On December 25, 2013, the Chinese Ministry of Commerce (MOFCOM) announced its re-investigation of China’s anti-dumping/countervailing measures against U.S. broiler meat product exports to China.
Post forecasts that China’s 2014 broiler meat production will decrease by six percent to 12.9 million tons, compared to USDA’s 2014 official figure. China’s H7N9 avian influenza outbreak continues to weaken local live bird production. As noted in the map above from the Food and Agriculture Organization of the United Nations, this outbreak has affected several key coastal producing provinces, such as Guangdong, Zhejiang, Jiangsu, and Fujian. Since the beginning of 2014, sources note that China’s poultry industry experienced losses of at least RMB40 billion ($6.5 billion), compared to the 2013 losses which were reported at RMB60 billion ($9.8 billion).
Guangzhou’s largest poultry wholesale market announced that its January 2014 loss was RMB10 million ($1.6 million). For the first time in nearly 40 years, this market’s live bird sales (per day) dropped from 60,000 birds to 30,000 birds. Hangzhou, the capital city of Zhejiang Province, closed its major live bird markets on February 15, 2014. Other major cities in Zhejiang Province will follow suit starting July 2014. The reopening dates for Zhejiang’s live bird markets have not yet been determined. In place of live-bird markets, sources note that processors are now providing more fresh/chilled broiler carcasses to local supermarkets and specialty shops. Ongoing virus detections may eventually shift the tradition of China’s live bird market more towards fresh/frozen broiler meat products sold in supermarkets.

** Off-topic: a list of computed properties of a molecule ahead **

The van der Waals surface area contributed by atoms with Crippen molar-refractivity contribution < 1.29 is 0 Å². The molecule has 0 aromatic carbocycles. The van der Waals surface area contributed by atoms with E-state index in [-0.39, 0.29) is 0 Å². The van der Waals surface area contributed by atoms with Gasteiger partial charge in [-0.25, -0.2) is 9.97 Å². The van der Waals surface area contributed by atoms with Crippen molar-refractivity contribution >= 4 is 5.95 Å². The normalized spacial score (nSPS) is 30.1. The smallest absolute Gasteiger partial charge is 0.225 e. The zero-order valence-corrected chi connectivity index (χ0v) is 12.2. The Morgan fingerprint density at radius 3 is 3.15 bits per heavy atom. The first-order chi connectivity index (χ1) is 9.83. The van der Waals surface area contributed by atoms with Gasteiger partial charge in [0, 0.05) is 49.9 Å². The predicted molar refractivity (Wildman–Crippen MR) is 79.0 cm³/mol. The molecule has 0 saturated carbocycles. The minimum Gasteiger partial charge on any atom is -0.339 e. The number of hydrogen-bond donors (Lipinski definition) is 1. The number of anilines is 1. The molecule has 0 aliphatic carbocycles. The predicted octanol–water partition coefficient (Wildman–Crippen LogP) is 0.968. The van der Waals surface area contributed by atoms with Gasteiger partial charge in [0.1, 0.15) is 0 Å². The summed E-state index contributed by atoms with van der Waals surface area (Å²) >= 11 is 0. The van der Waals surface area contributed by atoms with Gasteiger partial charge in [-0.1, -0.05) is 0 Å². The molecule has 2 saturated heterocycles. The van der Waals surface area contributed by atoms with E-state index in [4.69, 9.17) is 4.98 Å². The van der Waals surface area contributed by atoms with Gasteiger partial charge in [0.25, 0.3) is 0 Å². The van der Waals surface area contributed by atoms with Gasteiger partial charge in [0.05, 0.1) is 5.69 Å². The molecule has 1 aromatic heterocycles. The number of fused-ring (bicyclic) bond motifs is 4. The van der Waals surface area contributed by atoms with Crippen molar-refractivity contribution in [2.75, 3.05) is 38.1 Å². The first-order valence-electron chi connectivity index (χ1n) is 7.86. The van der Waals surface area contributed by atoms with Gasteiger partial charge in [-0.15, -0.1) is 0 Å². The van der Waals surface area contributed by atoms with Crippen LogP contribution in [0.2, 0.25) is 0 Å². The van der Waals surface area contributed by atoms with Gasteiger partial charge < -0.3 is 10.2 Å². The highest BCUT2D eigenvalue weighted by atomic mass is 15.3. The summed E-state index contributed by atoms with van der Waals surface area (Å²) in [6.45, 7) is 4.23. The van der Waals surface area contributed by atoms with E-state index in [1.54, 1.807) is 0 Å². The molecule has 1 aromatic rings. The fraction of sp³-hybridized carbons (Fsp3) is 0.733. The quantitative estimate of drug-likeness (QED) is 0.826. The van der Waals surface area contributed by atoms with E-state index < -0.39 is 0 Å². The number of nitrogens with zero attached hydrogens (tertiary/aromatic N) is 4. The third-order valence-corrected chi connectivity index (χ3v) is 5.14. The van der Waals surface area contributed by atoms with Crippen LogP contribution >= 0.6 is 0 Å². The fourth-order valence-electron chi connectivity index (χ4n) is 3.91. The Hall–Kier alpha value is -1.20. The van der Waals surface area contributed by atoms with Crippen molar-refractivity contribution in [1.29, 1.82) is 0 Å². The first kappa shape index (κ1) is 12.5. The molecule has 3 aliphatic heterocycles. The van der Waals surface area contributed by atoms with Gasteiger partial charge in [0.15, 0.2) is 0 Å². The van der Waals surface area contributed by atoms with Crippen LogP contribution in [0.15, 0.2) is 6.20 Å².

As previously noted, when the Chinese poultry industry experienced losses in 2013 of over RMB60 billion ($9.8 billion) from the H7N9 outbreak, the government provided subsidies totaling RMB600 million ($98 million) to its grand-parent generation (GPG) breeding sector. Although each GPG breeding farmer received RMB50 ($8.13) per bird, this amount is far below the production cost of RMB600 ($97.58). China’s 2014 subsidy plan has not yet been announced.